Today the circle finally became complete, with the publication of this paper in JAS(r). This paper is extra fun to see published, as it is very much a team effort. A little more than a year ago we went on a writing retreat to northern Sweden, Lofsdalen. Everybody in the group who wanted to join came along, and for two days we went from nothing to a first draft of the manuscript. Everybody participated, and every participant provided useful parts. Thereafter it took the normal time to submit, resubmit, revise, resubmit, and eventually get it accepted and published. Almost everything we do is some kind of teamwork, but especially this little paper. It is nice to see that such effort can lead to a paper.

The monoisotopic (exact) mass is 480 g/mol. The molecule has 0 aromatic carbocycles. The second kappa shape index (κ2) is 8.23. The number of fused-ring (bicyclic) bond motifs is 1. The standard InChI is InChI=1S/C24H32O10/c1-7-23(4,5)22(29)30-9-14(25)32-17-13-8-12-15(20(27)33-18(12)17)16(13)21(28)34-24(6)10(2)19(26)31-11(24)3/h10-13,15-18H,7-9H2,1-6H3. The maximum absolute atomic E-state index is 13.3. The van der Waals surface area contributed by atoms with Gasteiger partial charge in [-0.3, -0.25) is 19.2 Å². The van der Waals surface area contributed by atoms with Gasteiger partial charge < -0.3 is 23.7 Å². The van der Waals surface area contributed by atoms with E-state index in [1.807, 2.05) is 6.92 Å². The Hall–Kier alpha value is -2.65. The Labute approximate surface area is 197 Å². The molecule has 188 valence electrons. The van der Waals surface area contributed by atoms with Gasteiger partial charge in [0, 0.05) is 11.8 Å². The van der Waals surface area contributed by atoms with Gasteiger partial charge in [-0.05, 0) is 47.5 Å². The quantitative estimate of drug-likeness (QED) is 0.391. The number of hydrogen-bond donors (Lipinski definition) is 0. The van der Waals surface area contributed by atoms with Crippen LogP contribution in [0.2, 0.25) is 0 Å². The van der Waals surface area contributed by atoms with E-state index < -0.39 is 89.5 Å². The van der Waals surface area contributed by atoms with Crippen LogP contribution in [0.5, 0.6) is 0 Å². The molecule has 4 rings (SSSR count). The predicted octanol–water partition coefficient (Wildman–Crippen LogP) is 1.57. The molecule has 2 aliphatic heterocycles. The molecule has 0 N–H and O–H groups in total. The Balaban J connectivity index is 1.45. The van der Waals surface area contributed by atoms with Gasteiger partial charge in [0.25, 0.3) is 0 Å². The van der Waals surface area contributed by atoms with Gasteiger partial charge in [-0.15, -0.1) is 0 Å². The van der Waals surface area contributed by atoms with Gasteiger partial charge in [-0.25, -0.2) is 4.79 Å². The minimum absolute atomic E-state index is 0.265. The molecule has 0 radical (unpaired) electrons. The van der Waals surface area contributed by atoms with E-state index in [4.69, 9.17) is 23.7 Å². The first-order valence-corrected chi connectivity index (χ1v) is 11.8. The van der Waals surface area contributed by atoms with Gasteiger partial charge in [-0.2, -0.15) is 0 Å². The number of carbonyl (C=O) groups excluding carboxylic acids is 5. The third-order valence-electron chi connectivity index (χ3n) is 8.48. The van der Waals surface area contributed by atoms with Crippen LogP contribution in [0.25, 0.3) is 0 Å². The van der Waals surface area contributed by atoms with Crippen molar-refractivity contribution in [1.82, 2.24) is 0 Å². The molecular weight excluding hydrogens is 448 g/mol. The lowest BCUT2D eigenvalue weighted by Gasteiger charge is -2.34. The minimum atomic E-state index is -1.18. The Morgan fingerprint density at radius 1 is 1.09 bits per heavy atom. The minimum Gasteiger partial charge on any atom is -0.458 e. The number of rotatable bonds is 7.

So what is it about? It is about three late 16th century graves believed to be war prisoners. After some work we did not see anything in their genomes indicating that they were from anywhere else than Scandinavia, but actually most likely from southern Scandinavia. A part of Denmark then, a country we have constantly been at war with (but lately only on football-fields and sports-arenas, and under more enjoyable conditions). And although I stress that this was a true team effort, somebody had to go the extra mile after we got back from Lofsdalen to get it published, and this time it was Maja Krzewinska and Anna Kjellström. They coordinated the re-analyses, the re-writing according to the review, and all the submissions. The paper took us on a fun journey.
Two of the individuals we analysed